“Mobile office” frees Alberta field inspectors from desk

Not to long ago field inspectors at Alberta’s Sustainable Resources Development (SRD) department didn’t see as much of the “field” as they needed to.

And you couldn’t blame them.

The huge amount of data they work with each day required them to make frequent trips back to the office. This often meant spending more time at their desks reconciling records rather than carrying out remote assignments.

Those days are but an unpleasant memory.

Thanks to an ongoing mobile office initiative (MOI), which provides workers remote, real-time access to head office applications and data, field inspectors are seeing less of their cubicles and more of Alberta’s wide open expanses.

Read about 13 mobile technologies that can change your life.

Equipped with GPS-enabled ruggedized laptops from General Dynamics Itronix, remote employees at the SRD’s Lands Division have drastically cut down office paperwork and increased productivity by as much as 30 per cent, according to George Robertson, land and range manager for SRD’s Woodlands Area.

“With the notebooks, we are able to complete more inspections per day and have staff in the field on a more consistent basis,” he said.

Alberta’s SRD Department three divisions – Lands, Fish and Wildlife and Forestry – control the use of Alberta’s natural resources. The Lands division does a lot of work relating to the oil and mining industry. For example, field staff decide daily where roads can be built, oil wells dug, or a forest harvested.

However, these inspections often require access to comprehensive data.

For each inspection, a worker would need to bring along manuals, regulation books, industrial disposition files, various maps and other gear. “Field staff deal with an average of 18 to 25 dispositions each day. That means they have to take 18 to 25 files with them to the field,” explained Robertson.

Lugging all this paper-based data can be a challenge when going into interior or remote areas, where very often roads do not exist. A lack of communication channels also meant staff members needed to go back to the office to file reports or retrieve other information.

Initially, the department tried converting data to an online format and making it available to field staff on PDAs. Workers, however, found the handheld devices had limited processing power.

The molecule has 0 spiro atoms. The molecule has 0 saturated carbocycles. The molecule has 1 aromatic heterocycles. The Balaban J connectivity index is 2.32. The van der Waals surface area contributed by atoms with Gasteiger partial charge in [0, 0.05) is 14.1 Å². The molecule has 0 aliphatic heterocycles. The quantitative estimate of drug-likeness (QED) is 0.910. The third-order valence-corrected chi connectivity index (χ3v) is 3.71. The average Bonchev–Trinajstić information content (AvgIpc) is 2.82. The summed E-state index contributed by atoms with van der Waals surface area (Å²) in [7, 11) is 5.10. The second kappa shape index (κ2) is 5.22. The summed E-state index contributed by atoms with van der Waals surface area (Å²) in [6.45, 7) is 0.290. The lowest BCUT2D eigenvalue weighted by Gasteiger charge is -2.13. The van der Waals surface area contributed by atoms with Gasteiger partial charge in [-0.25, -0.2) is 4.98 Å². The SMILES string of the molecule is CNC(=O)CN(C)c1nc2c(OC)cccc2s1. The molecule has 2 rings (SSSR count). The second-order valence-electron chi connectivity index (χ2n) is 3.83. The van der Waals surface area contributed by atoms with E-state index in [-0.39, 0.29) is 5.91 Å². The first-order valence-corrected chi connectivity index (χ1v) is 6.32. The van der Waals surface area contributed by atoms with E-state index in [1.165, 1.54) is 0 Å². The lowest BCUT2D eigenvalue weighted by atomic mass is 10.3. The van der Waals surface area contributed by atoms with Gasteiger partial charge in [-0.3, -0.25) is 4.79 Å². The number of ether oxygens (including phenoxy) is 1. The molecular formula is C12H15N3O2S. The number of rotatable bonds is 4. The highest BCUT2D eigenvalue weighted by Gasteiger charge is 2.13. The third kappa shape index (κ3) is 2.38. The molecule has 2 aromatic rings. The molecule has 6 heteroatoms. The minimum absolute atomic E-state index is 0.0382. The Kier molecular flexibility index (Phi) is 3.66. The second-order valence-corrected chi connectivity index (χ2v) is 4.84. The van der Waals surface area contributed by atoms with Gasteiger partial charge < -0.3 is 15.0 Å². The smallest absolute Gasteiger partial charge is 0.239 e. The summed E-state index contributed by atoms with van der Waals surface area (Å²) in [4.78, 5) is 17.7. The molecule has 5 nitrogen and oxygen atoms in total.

Then about a year-and-a-half ago, SRD contracted Convergent Information Systems, a Calgary-based field data capture and wireless systems provider, to help the department develop a mobile office system.

Working with the department’s MOI team, CIS developed a system for migrating SRD’s paper-based data and processes to enable field workers access applications and information with a notebook computer.

“The choice of a rugged notebook was critical because the device had to be able to withstand extreme temperatures, rugged outdoor environments, and repeated jolts and impact, said John Adams, president, CIS.

The General Dynamics Itronix XR1 unit, which CIS deployed, functions in temperatures ranging from -23C to 60C, can weather vibration, and falls from three feet, and is fully sealed from dust and water.

And very important to the SRD inspectors, the notebook has three concurrent radio modems that allow it to communicate via WAN, WLAN and BlueTooth and an integrated GPS functionality that enables the device to navigate and determine location more precisely.

“This means our workers can receive and transmit data wherever they may be,” said Robertson. “The GPS can help them record the exact coordinates to an area in question and record that data from the field.”

Improved access to land permits and geospatial data is valuable in determining if a certain project is being conducted in the proper location. Wireless connectivity cuts down on the cost of traveling back and forth to the office, and reduces the time it takes to complete an inspection.

Mobile devices are becoming indispensable to government remote workers, according to John Davies, executive director of the city of Toronto’s technology and infrastructure services department.

“Developments in remote devices have increased the productivity of many remote workers because these devices help employees conduct their assignments without going back to the office,” he said. “Some devices essentially have the capability and access to data and applications a normal desktop has.”

For many organizations setting up mobile office programs, Web browsing capability is a must, said Mark Tauschek, senior research analyst at Info-Tech Research Group in London, Ont.

“From e-mail to information search, applications and software, nearly about everything these days is accessible on the Web,” he said.

Organizations considering a mobile office program also need to make sure the system has a secure, fast and reliable connection. “If users can’t have a guaranteed connection, the project’s benefits are greatly diminished,” Tauschek said.

Security and how the technology will affect daily operations are also critical factors, says Tony Olvet, vice-president of communications and segments research at IDC Canada.

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